Red team-blue team? Debating climate science should not be a cage match
The Conversation, feat. Richard Rood
Scott Pruitt, the Administrator of the Environmental Protection Agency, has called for a “red team-blue team” review to challenge the science behind climate change. “The American people deserve an honest, open, transparent discussion about this supposed threat to this country,” he said on a radio show, adding he hoped to hold the exercise in the fall.
It is difficult to imagine a more precipitous pivot from the energy, environment and climate policies of the Obama administration to those of the Trump administration. Coal, domestic oil and gas, and pipelines are in; the Clean Power Plan and CAFE standards are in suspended animation; the U.S. has announced its withdrawal from the Paris agreement, and climate change is not to be spoken of in Federal agencies. One could be forgiven a feeling of whiplash. Against this backdrop, the work of the Energy Institute and its faculty affiliates has taken on new urgency.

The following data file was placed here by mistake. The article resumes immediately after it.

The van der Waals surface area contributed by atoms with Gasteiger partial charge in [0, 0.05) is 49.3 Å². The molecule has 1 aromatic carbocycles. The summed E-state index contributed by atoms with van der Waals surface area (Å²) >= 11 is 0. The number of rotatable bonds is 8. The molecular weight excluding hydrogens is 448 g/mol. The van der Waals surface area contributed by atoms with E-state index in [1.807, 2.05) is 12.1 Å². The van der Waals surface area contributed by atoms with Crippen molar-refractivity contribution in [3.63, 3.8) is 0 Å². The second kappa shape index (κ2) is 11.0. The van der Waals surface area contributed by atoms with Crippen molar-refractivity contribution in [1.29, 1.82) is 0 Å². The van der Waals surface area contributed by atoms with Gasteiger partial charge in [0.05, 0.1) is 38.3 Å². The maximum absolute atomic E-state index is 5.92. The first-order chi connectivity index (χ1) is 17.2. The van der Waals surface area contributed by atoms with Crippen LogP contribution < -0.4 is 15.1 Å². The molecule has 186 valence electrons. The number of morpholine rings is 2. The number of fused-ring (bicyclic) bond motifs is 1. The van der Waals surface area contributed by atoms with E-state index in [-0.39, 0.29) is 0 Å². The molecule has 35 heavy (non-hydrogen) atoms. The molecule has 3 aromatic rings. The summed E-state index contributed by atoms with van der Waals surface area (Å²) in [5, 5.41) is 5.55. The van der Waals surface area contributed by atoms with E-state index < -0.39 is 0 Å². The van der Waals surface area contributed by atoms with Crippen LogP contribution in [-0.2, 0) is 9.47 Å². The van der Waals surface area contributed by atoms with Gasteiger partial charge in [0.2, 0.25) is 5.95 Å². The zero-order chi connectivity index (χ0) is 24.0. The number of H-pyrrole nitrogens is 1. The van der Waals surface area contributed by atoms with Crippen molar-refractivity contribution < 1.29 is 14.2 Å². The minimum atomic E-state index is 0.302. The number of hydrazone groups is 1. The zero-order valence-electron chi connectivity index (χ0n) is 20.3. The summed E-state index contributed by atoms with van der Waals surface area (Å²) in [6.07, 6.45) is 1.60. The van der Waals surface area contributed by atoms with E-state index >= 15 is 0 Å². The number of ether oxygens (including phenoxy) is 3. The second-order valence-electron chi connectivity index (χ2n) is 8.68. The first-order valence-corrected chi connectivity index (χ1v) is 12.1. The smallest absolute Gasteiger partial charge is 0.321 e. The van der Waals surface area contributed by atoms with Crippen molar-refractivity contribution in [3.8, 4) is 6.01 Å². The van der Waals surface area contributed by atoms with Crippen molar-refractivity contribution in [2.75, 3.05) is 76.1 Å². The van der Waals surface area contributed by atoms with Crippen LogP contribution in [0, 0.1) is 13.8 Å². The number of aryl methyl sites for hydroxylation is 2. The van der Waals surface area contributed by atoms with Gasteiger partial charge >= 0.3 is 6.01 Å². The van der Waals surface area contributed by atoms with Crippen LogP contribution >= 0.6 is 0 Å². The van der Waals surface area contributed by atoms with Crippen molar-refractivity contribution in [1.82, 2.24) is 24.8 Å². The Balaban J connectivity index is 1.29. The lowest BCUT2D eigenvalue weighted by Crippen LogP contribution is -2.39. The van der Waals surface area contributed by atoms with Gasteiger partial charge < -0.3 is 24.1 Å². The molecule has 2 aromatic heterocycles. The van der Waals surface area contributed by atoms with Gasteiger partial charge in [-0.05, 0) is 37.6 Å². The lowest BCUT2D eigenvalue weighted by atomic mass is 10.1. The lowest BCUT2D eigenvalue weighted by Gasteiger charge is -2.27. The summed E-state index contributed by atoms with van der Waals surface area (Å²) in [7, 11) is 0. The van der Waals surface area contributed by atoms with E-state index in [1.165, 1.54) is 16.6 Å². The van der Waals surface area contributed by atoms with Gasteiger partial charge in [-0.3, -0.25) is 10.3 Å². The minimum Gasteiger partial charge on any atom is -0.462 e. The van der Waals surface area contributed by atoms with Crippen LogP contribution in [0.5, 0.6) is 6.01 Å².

The Environmental Protection Agency has reduced the mandate for renewable fuels, but subsidies for ethanol, the worst crony capitalism program in the country, will continue.
The announcement last week by President Donald Trump's EPA director, Scott Pruitt, reveals the difficulty in draining the Washington swamp. Republican politicians in the Midwest must appease corn farmers, who have become addicted to billions of dollars in government subsidies.
Business has much more to do if it wants to be a climate leader
The Globe and Mail, feat. Joe Arvai
If there’s one group that’s basking in the long shadow cast by Donald Trump’s ill-fated decision to withdraw the United States from the Paris climate accord, it’s business. In story after story, reporters and pundits are hailing businesses – large and small – as the would-be saviours of much needed progress in the efforts to curb the risks associated with climate change.